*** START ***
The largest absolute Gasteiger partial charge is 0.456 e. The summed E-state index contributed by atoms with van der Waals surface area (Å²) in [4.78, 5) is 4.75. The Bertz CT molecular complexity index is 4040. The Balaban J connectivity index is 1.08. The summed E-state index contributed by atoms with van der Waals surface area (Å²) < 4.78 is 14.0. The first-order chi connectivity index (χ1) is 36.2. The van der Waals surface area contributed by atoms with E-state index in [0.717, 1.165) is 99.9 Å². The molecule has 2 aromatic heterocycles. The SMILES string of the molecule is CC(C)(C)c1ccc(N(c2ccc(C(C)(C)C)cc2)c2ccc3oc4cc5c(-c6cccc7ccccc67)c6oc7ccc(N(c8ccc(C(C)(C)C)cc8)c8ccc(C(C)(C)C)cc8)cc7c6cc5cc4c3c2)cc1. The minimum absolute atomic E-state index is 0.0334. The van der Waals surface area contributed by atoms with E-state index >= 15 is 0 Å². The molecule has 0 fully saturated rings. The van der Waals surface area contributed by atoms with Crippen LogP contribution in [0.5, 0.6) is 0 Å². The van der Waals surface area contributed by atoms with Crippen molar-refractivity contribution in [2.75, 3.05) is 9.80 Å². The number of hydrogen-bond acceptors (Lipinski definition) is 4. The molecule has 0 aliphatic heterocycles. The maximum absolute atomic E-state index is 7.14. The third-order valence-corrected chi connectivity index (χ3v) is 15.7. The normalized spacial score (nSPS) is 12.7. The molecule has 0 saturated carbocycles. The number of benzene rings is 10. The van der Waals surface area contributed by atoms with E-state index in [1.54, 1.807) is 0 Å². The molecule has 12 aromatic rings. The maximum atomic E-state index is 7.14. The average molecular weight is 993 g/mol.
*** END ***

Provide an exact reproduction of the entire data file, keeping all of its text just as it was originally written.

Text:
The largest absolute Gasteiger partial charge is 0.456 e. The summed E-state index contributed by atoms with van der Waals surface area (Å²) in [4.78, 5) is 4.75. The Bertz CT molecular complexity index is 4040. The Balaban J connectivity index is 1.08. The summed E-state index contributed by atoms with van der Waals surface area (Å²) < 4.78 is 14.0. The first-order chi connectivity index (χ1) is 36.2. The van der Waals surface area contributed by atoms with E-state index in [0.717, 1.165) is 99.9 Å². The molecule has 2 aromatic heterocycles. The SMILES string of the molecule is CC(C)(C)c1ccc(N(c2ccc(C(C)(C)C)cc2)c2ccc3oc4cc5c(-c6cccc7ccccc67)c6oc7ccc(N(c8ccc(C(C)(C)C)cc8)c8ccc(C(C)(C)C)cc8)cc7c6cc5cc4c3c2)cc1. The minimum absolute atomic E-state index is 0.0334. The van der Waals surface area contributed by atoms with E-state index >= 15 is 0 Å². The molecule has 0 fully saturated rings. The van der Waals surface area contributed by atoms with Crippen LogP contribution in [0.5, 0.6) is 0 Å². The van der Waals surface area contributed by atoms with Crippen molar-refractivity contribution in [2.75, 3.05) is 9.80 Å². The number of hydrogen-bond acceptors (Lipinski definition) is 4. The molecule has 0 aliphatic heterocycles. The maximum absolute atomic E-state index is 7.14. The third-order valence-corrected chi connectivity index (χ3v) is 15.7. The normalized spacial score (nSPS) is 12.7. The molecule has 0 saturated carbocycles. The number of benzene rings is 10. The van der Waals surface area contributed by atoms with E-state index in [1.54, 1.807) is 0 Å². The molecule has 12 aromatic rings. The maximum atomic E-state index is 7.14. The average molecular weight is 993 g/mol.